6 Ways to Watch British TV in Portugal

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Over the years, there have been lots of different ways to watch British television from Portugal whether through satellite dishes, VPNs, or just about any other method. Despite attempts from the BBC and other British TV channels to limit British TV to just those physically in the UK, someone always seems to know a way around the system. 

These days, most of the workarounds are online-based, which is one good reason to get a good internet connection in your home. 

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Note: These methods involve varying degrees of legality and this article is simply for informational purposes and not an endorsement of these methods. 

TVmucho

TVmucho is very much aimed at British expats, offering all of the channels that you’re used to, including the BBC channels, Channel 4, ITV, and Channel 5. It also has Irish TV channels like RTE and TG4 and a number of French channels as well. 

Price-wise, it’s very affordable: membership starts at €5.99 per month for one screen or €11.99 per month for the family (4-screen) package. 

Hoolatv

Similar to TVmucho, both in terms of content and price, is Hoolatv. It allows you to watch 50 channels of live British TV, including BBC One and Two, E4, Film4, and ITV. This is roughly half the number of channels that TVmucho offers, but with a starting price of €4.99 for 20 channels it is slightly cheaper. 

FilmOn

Once completely free, FilmOn seems to have gone towards a subscription model as well. It offers more channels than TVmucho, including American channels, sports channels, and comedy channels, as well as TV in many other languages, including Arabic, Russian, Greek, and German. It also has a library of thousands of films, most of which are classics rather than modern films.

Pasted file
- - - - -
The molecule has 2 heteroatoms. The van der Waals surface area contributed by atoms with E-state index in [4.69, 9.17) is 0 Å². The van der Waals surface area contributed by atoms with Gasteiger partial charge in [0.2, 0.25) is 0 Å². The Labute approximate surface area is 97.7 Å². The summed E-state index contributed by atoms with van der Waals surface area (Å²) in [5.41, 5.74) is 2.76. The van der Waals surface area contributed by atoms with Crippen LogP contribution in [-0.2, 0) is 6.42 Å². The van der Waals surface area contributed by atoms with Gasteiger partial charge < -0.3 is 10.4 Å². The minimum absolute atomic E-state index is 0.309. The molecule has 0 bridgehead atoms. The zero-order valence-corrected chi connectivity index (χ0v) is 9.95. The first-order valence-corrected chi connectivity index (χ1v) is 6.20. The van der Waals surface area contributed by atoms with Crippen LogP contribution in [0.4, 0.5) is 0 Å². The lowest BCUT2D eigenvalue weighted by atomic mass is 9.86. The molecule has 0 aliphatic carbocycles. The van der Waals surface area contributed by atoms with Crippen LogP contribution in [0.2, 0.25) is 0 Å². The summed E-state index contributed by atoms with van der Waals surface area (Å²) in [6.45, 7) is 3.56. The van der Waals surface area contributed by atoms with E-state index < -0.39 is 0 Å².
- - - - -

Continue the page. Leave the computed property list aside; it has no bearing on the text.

Price-wise, FilmOn is more expensive: it starts at £19.95 per month. There are more channels, but it may be overkill if you’re only really looking for British stations.  

VPN

These days, the most common option, whether it’s to watch the BBC or American Netflix, is to use a VPN or virtual private network like ExpressVPN

When you visit the BBC or Channel 4 website, the website knows that you’re browsing from Portugal due to your IP address. A VPN tricks the website by making it look like you’re browsing from the UK instead. 

The problem with VPNs is that websites get quite good at recognising them and can quickly learn the IP addresses associated with a particular VPN and block them. Some VPNs put more effort into acquiring new IP addresses to get around this and that’s why some VPNS are better than others for accessing streaming sites. 

People use VPNs for multiple reasons, particularly torrenting and hiding an identity, which is why not all VPNs put the same emphasis on accessing streaming sites – particularly UK-based sites – as others. This method is a lot more fiddly and most people will find it easier to just use a service like TVmucho. 

Amazon Fire Stick

Many expats in Portugal use an Amazon Fire Stick to watch TV, including British TV. Increasingly, you’ll not only need a Fire Stick but a VPN as well to make this work.